Now it is unlikely jingle contests will get picked-up by wsj.com. But the same, or similar, concept can work on a hyper-local level.

Write an Ebook

Another option is write a book or online guide.

seattleweekly.com:

If you’ve already tried this and it didn’t work, ask yourself why not. It’s possible the content you had wasn’t very good, or you just didn’t get it in front of anyone who was willing and able to link to it.

Resources

Lawyers tend to love adding legal information resources on their sites. Most of them are lousy and are reincarnations of other firms’ pages. This is particularly problematic with practice area pages. But even basic legal definitions, glossaries, and case summaries can earn links as source material.

Write About Currents Events

Being a regular source of credible information on current events can also earn valuable links.

freerepublic.com:

slate.com:

Unfortunately, too many lawyers prefer to regurgitate local news stories without adding anything of substance. After all, that’s hard and takes time.

Discounts

Here’s an example of something that might be considered a bit controversial: offering a discount.

utsa.edu:

A 10% discount on a personal injury contingency fee? This might be the first time I’ve ever seen this.

Support What You Love

Another really easy and obvious method for link building is to sponsor organizations, events, and other causes that you care about. Here’s a sponsorship of Creative Commons.

creativecommons.org:

Finally, Prioritize Relationships and Reputation

With all of this talk of search engines and links, it’s easy to lose perspective of what’s most important: reputation and relationships. But it’s not reputation or the web, it’s reputation and the web. In fact, as the lines between the web and the real world continue to blur, they actually work together.

If you take this approach to marketing your practice online, not only will you earn visibility in search engines, you’ll also avoid algorithm updates that harm your traffic.

Here are some additional resources for follow-up reading on link building:

Photo by: U.S. Navy photo by Mass Communication Specialist 2nd Class Andrew Meyers [Public domain]

How To Build Links for Your Law Firm Website was originally published on Lawyerist.com.

Categories: Teknoids Blogs

Monday’s Mix

slaw - Mon, 05/23/2016 - 06:00

Each Monday we present brief excerpts of recent posts from five of Canada’s award­-winning legal blogs chosen at random* from seventy recent Clawbie winners. In this way we hope to promote their work, with their permission, to as wide an audience as possible.

This week the randomly selected blogs are 1. Double Aspect  2. Clio Blog 3. AvoidAClaim  4. National Self-Represented Litigants Project Blog  5. Thoughtful Legal Management

Double Aspect
A Third View on Legislating Two Languages at the SCC

In the last number of days, Professor Grammond and incoming AUT Law School lecturer (and my very generous blogging host) Léonid Sirota have posted thoughtful analyses of whether Parliament can legislate a requirement that judges of the Supreme Court understand French and English without the assistance of translation. Grammond argues yes; Sirota says no. The two authors differ in their readings of the Supreme Court Act Reference and, specifically, in their interpretation of what is captured by “composition of the Supreme Court of Canada” in section 41(d) of the Constitution Act, 1982. Both, in my view, are right in some respects, but wrong in others. …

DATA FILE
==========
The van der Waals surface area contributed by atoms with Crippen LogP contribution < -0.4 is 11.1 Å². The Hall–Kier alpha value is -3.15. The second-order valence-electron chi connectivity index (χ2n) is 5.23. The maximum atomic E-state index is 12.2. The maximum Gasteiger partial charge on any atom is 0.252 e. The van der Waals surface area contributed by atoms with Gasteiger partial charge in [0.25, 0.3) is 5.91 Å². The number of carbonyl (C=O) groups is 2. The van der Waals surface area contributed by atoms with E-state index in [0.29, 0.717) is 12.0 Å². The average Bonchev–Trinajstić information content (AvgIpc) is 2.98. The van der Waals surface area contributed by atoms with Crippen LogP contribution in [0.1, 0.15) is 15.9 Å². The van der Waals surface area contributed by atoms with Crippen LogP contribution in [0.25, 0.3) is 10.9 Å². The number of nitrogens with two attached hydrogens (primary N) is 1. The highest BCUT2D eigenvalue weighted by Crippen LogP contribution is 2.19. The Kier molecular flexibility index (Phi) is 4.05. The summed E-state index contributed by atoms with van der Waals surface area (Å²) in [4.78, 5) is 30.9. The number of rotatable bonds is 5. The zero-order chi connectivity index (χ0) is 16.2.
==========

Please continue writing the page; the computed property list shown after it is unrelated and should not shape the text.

Clio Blog
Boosting Team Collaboration and Productivity.

Boosting collaboration and productivity should be a core element of how you manage your legal and support teams. Enable your legal practice management software to deal with multiple users and create flexible and clear workflows. Clio allows for collaboration and tracking productivity within your team with a multitude of different tools, functionalities, and interfaces. …

AvoidAClaim
Excess liability coverage: Frill or necessity?

No one, no matter what area of law they practise, is immune to a claim. You also run the risk that the claims made against you in any one year could exceed the $1 million per claim/$2 million in the aggregate policy limits of the primary LAWPRO insurance program. Excess Liability Insurance provides you with that additional layer of protection should defence and indemnity payments exceed the limits provided by the primary LAWPRO program. …

National Self-Represented Litigants Project Blog
Ontario Family Legal Services Review Offers Opportunity for Legal Profession to Show the Public it is Listening – and Cares

“Review announces sweeping changes in para-professional services for family law – help is on the way for families who cannot afford lawyers”. “Review backs status quo – says paralegals “not ready” to deliver family legal services, leaving family litigants with limited or no choices”. Submissions are now closed for the Ontario Family Legal Services Review, chaired by Madam Justice Bonkalo. Which headline will we be reading when the Review issues its September report? …

Thoughtful Legal Management
The Future is Now

William Gibson coined the phrase: “The Future is already here – is just not very evenly distributed.” Well a very telling sign that the future is arrived is the appearance of a robot inside a law firm. Fortune Magazine, in an article entitled: “Meet Ross, the World’s First Robot Lawyer” states that: “Global law firm Baker & Hostetler, one of the nation’s largest, recently announced that it has hired a robot lawyer created by ROSS Intelligence, Futurism reports. Ross will be employed in the law firm’s bankruptcy practice which currently employs close to 50 lawyers.” …

_________________________

*Randomness here is created by Random.org and its list randomizing function.

Categories: Teknoids Blogs

ARAG: Increasing Access to Justice and Attorney Referrals

The Lawyerist - Mon, 05/23/2016 - 05:55